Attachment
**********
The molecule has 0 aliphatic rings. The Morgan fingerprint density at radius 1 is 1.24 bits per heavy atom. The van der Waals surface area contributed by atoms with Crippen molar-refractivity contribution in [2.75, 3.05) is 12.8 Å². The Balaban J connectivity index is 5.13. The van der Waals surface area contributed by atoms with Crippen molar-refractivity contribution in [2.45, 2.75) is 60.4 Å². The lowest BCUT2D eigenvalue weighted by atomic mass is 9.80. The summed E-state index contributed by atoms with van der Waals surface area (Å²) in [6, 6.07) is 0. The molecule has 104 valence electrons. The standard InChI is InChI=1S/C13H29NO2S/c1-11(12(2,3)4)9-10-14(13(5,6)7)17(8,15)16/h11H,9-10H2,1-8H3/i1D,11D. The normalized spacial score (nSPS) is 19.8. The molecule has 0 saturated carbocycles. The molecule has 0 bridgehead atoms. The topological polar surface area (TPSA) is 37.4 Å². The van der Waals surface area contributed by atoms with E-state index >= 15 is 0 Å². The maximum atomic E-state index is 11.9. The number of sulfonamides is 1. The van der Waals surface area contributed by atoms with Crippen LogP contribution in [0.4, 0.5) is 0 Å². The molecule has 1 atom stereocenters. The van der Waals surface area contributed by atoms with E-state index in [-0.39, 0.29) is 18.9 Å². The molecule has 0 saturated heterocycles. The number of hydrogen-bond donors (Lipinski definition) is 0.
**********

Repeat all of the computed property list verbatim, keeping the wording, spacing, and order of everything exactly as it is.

The molecule has 0 aliphatic rings. The Morgan fingerprint density at radius 1 is 1.24 bits per heavy atom. The van der Waals surface area contributed by atoms with Crippen molar-refractivity contribution in [2.75, 3.05) is 12.8 Å². The Balaban J connectivity index is 5.13. The van der Waals surface area contributed by atoms with Crippen molar-refractivity contribution in [2.45, 2.75) is 60.4 Å². The lowest BCUT2D eigenvalue weighted by atomic mass is 9.80. The summed E-state index contributed by atoms with van der Waals surface area (Å²) in [6, 6.07) is 0. The molecule has 104 valence electrons. The standard InChI is InChI=1S/C13H29NO2S/c1-11(12(2,3)4)9-10-14(13(5,6)7)17(8,15)16/h11H,9-10H2,1-8H3/i1D,11D. The normalized spacial score (nSPS) is 19.8. The molecule has 0 saturated carbocycles. The molecule has 0 bridgehead atoms. The topological polar surface area (TPSA) is 37.4 Å². The van der Waals surface area contributed by atoms with E-state index >= 15 is 0 Å². The maximum atomic E-state index is 11.9. The number of sulfonamides is 1. The van der Waals surface area contributed by atoms with Crippen LogP contribution in [0.4, 0.5) is 0 Å². The molecule has 1 atom stereocenters. The van der Waals surface area contributed by atoms with E-state index in [-0.39, 0.29) is 18.9 Å². The molecule has 0 saturated heterocycles. The number of hydrogen-bond donors (Lipinski definition) is 0.